Pine Mountain Seettlement School
Series 22: Environmental Education
TAGS: environmental education; stream ecology; hopscotch; games; education; physical education; art; mosaics; playgrounds
The Stream Ecology Hopscotch mural on the playground at Pine Mountain is the work of “The Tile Mosaic Community Art Project,” part of a c $6,870 grant given to Southeast Community College Appalachian Program (Cumberland) to be used county-wide. The project funded by the Kentucky Arts Council, the Rockefeller Foundation, and Pine Mountain Settlement School was under the supervision of Louisville mosaic artist Joyce Ogden. In Harlan County Rose Coheli and Robert Gipe at Southeast Community College in Cumberland supervised a group of Harlan County residents and a group of Spalding University students who followed local designs. The idea and design of the Pine Mountain mosaic came from Bethany Whitehead in the Pine Mountain Community. *
*A similar project is now underway for murals in the town of Harlan. To follow that project see Higher Ground and the rich and colorful mural in the town of Harlan.
The Pine Mountain Settlement School project was conceived to support the School’s Environmental Education program offered throughout the school year at Pine Mountain School. Comprised of images of insects, crustaceans, salamanders, and turtles associated with the local stream used in instruction, the game is played much like the standard game of hopscotch. Situated next to the stream called Isaac’s Creeck or Isaa’c’s Run that rambles through the campus and integrated with the playground, the lovely mosaic tempts every child who has ever played the hopscotch game and intrigues those who have not.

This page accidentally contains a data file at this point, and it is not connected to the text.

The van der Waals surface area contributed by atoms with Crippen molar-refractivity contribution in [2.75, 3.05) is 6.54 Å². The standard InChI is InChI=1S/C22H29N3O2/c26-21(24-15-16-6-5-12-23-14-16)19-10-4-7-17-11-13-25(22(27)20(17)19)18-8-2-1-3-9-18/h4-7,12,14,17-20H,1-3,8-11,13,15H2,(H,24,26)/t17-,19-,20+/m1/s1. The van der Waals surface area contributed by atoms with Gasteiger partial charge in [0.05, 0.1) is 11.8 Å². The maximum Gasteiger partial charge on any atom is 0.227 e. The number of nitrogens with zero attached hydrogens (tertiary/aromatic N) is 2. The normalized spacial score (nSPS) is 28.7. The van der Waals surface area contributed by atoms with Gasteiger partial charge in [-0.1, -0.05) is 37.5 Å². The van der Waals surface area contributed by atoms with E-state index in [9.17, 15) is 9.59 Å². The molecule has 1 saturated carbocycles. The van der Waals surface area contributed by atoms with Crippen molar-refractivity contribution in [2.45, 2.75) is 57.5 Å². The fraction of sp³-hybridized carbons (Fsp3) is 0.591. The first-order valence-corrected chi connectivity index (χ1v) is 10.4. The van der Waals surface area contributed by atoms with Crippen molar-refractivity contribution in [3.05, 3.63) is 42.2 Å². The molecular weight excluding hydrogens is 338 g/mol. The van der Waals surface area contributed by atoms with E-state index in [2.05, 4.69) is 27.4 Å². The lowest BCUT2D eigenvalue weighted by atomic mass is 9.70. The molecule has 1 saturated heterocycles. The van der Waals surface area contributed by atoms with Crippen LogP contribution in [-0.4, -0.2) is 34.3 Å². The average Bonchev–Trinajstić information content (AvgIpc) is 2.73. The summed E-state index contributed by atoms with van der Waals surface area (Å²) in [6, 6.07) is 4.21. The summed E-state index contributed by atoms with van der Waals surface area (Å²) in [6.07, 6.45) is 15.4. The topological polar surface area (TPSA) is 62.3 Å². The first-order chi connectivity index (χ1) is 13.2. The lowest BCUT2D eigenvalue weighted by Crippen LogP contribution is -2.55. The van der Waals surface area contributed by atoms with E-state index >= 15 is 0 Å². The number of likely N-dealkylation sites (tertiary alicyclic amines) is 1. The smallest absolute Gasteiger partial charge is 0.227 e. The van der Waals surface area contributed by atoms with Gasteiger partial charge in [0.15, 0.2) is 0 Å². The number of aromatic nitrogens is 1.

RULES OF THE GAME
INFORMATION ABOUT THE ANIMALS ON THE HOPSCOTCH
- Dragonfly. Nicknamed “mosquito hawks,” some species eat over 100 mosquitos a day.
- Caddisfly Larva. many larvae build their own shelters out of twigs leaves, or tiny stones depending on species. In Kentucky, there are over 200 different species of caddisflies!
- Mayfly Larva. While the larvae may live a year or longer, the adults have no working mouthparts and usually live less than a day, long enough to mate and lay eggs before dying.
- Crayfish. also known as crawfish and crawdad. Crayfish use their pincers for catching food and to defend themselves. Raccoons, turtles, herons, and other animals like to eat crayfish.
- Salamander. Salamanders are often found under damp logs, in leaves and underground. They are most active at night.
- Gilled Snail. Gilled snails have a shell “door” that they can close, protecting them somewhat from animals that would like to eat them such as fish, turtles, some insects, and leeches.
- Dobsonfly Larva. also called a hellgrammite. The larvae are aggressive predators of small water creatures and large hellgrammites can give a painful bite.
- Water Penny Larva. The flat bodies of water pennies allow them to live under rocks in fast water. Finding water pennies indicates good water quality as they can only survive in clean streams.
- Box Turtle. These turtles are more likely to be found in the woods rather than near the water. They can completely close themselves in their shells, protecting then from most predators. Unfortunately, the shell is no protection from automobiles.
- Riffle Beetle and Larva. Unlike the adults of most of the species here, the tiny adult riffle beetles are aquatic and live in rocky area of streams where the water moves fast.